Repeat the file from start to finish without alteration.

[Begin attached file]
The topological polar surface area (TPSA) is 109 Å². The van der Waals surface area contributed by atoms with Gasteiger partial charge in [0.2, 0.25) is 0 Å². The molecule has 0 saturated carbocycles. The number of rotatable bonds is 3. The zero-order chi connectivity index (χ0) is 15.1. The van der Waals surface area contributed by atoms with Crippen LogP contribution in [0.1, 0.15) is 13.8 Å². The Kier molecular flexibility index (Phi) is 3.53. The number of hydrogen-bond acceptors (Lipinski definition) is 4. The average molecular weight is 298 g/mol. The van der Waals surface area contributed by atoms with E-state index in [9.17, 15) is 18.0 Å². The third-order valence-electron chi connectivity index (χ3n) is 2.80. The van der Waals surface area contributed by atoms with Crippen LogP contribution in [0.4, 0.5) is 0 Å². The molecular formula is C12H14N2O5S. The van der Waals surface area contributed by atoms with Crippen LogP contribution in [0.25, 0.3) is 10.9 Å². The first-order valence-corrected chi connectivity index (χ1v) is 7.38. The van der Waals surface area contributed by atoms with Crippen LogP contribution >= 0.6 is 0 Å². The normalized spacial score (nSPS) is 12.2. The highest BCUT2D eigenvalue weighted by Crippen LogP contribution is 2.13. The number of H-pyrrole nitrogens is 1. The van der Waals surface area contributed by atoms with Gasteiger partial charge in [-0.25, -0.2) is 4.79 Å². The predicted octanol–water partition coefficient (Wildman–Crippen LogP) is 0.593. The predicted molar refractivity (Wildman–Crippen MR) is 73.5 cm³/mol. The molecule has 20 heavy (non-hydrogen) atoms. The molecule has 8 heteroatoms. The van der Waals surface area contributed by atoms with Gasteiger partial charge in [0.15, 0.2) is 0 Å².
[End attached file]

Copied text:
The topological polar surface area (TPSA) is 109 Å². The van der Waals surface area contributed by atoms with Gasteiger partial charge in [0.2, 0.25) is 0 Å². The molecule has 0 saturated carbocycles. The number of rotatable bonds is 3. The zero-order chi connectivity index (χ0) is 15.1. The van der Waals surface area contributed by atoms with Crippen LogP contribution in [0.1, 0.15) is 13.8 Å². The Kier molecular flexibility index (Phi) is 3.53. The number of hydrogen-bond acceptors (Lipinski definition) is 4. The average molecular weight is 298 g/mol. The van der Waals surface area contributed by atoms with E-state index in [9.17, 15) is 18.0 Å². The third-order valence-electron chi connectivity index (χ3n) is 2.80. The van der Waals surface area contributed by atoms with Crippen LogP contribution in [0.4, 0.5) is 0 Å². The molecular formula is C12H14N2O5S. The van der Waals surface area contributed by atoms with Crippen LogP contribution in [0.25, 0.3) is 10.9 Å². The first-order valence-corrected chi connectivity index (χ1v) is 7.38. The van der Waals surface area contributed by atoms with Crippen LogP contribution >= 0.6 is 0 Å². The normalized spacial score (nSPS) is 12.2. The highest BCUT2D eigenvalue weighted by Crippen LogP contribution is 2.13. The number of H-pyrrole nitrogens is 1. The van der Waals surface area contributed by atoms with Gasteiger partial charge in [-0.25, -0.2) is 4.79 Å². The predicted octanol–water partition coefficient (Wildman–Crippen LogP) is 0.593. The predicted molar refractivity (Wildman–Crippen MR) is 73.5 cm³/mol. The molecule has 20 heavy (non-hydrogen) atoms. The molecule has 8 heteroatoms. The van der Waals surface area contributed by atoms with Gasteiger partial charge in [0.15, 0.2) is 0 Å².